How do we do that as today’s gospel (February 19, 2017) calls for us to “reprove your fellow-countryman firmly and thus avoid burdening yourself with a sin.”[iv]  We have been far from flawless in this regard.  We have stepped way past reprove to being judge, jury, and hangman on many occasion – thus committing countless sins in the name of Jesus Christ.

ingnorant-reprove

Globalization trends, extreme politics, and scarcity of resources are leading people to make superficial decisions.  Today a segment of our society driven by Christian evangelization is attempting to codify via civil law our beliefs and to impose them on others rather than “reproving” sinners by preaching our beliefs (our churches and leaders) and living our beliefs as witnesses thru “a balanced pattern of living and praying.”  At a high level our policies are not supporting our beliefs and our trust in faith and God’s intimate knowledge of each one of us.  If we did we would not have our current President in chief be able to retain the modest popularity he has based on his “wall plans,” anti-immigration plans, lifestyle, and a host of other issues best left unmentioned here.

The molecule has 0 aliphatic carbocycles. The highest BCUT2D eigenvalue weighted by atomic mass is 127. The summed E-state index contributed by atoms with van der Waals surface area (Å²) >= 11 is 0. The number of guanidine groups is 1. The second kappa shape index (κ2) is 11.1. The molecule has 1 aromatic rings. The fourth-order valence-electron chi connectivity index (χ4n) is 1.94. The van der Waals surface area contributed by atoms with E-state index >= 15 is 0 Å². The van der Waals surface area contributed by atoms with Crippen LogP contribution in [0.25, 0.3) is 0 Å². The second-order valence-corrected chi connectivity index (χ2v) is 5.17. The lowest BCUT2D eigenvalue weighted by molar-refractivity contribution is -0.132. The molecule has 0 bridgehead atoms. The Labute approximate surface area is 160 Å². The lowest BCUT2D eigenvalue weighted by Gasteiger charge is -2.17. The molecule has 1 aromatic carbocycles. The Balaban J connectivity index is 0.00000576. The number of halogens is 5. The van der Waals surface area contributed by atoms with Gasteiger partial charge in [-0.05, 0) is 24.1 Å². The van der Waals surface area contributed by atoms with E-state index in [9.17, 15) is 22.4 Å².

If we were confident in our faith we would be able to humbly reprove without the insecure need to demonize and attack non-believers.   As we have seen time and time again, when we are living the true faith non-believers will rise in insecurity to demonize our actions.  We must be prepared to not fall into the trap of committing the same sin.

reprove